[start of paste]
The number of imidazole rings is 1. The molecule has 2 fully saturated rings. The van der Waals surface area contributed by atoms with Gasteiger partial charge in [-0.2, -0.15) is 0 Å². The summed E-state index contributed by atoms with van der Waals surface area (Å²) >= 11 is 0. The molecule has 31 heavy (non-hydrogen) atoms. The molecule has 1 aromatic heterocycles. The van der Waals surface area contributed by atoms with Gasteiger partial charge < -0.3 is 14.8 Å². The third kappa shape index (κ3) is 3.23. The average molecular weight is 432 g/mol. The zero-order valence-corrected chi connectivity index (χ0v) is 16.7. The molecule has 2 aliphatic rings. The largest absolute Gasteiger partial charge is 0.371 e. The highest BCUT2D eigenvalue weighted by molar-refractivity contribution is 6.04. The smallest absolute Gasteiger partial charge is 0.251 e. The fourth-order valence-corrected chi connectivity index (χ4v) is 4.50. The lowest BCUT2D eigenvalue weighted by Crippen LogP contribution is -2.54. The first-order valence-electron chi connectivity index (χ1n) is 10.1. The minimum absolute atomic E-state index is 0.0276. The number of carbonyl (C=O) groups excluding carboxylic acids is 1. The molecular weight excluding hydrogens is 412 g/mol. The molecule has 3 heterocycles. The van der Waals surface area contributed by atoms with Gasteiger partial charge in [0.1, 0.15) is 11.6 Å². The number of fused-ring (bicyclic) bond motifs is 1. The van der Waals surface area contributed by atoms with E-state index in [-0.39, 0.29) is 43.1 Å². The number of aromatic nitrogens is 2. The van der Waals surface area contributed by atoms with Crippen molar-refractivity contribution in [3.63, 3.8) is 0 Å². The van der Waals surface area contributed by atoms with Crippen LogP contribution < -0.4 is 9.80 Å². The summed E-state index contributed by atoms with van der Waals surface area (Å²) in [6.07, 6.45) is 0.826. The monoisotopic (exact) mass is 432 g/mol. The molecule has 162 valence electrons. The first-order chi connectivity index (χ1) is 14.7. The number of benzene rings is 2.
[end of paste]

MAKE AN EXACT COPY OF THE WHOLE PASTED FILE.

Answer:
The number of imidazole rings is 1. The molecule has 2 fully saturated rings. The van der Waals surface area contributed by atoms with Gasteiger partial charge in [-0.2, -0.15) is 0 Å². The summed E-state index contributed by atoms with van der Waals surface area (Å²) >= 11 is 0. The molecule has 31 heavy (non-hydrogen) atoms. The molecule has 1 aromatic heterocycles. The van der Waals surface area contributed by atoms with Gasteiger partial charge < -0.3 is 14.8 Å². The third kappa shape index (κ3) is 3.23. The average molecular weight is 432 g/mol. The zero-order valence-corrected chi connectivity index (χ0v) is 16.7. The molecule has 2 aliphatic rings. The largest absolute Gasteiger partial charge is 0.371 e. The highest BCUT2D eigenvalue weighted by molar-refractivity contribution is 6.04. The smallest absolute Gasteiger partial charge is 0.251 e. The fourth-order valence-corrected chi connectivity index (χ4v) is 4.50. The lowest BCUT2D eigenvalue weighted by Crippen LogP contribution is -2.54. The first-order valence-electron chi connectivity index (χ1n) is 10.1. The minimum absolute atomic E-state index is 0.0276. The number of carbonyl (C=O) groups excluding carboxylic acids is 1. The molecular weight excluding hydrogens is 412 g/mol. The molecule has 3 heterocycles. The van der Waals surface area contributed by atoms with Gasteiger partial charge in [0.1, 0.15) is 11.6 Å². The number of fused-ring (bicyclic) bond motifs is 1. The van der Waals surface area contributed by atoms with E-state index in [-0.39, 0.29) is 43.1 Å². The number of aromatic nitrogens is 2. The van der Waals surface area contributed by atoms with Crippen molar-refractivity contribution in [3.63, 3.8) is 0 Å². The van der Waals surface area contributed by atoms with Crippen LogP contribution < -0.4 is 9.80 Å². The summed E-state index contributed by atoms with van der Waals surface area (Å²) in [6.07, 6.45) is 0.826. The monoisotopic (exact) mass is 432 g/mol. The molecule has 162 valence electrons. The first-order chi connectivity index (χ1) is 14.7. The number of benzene rings is 2.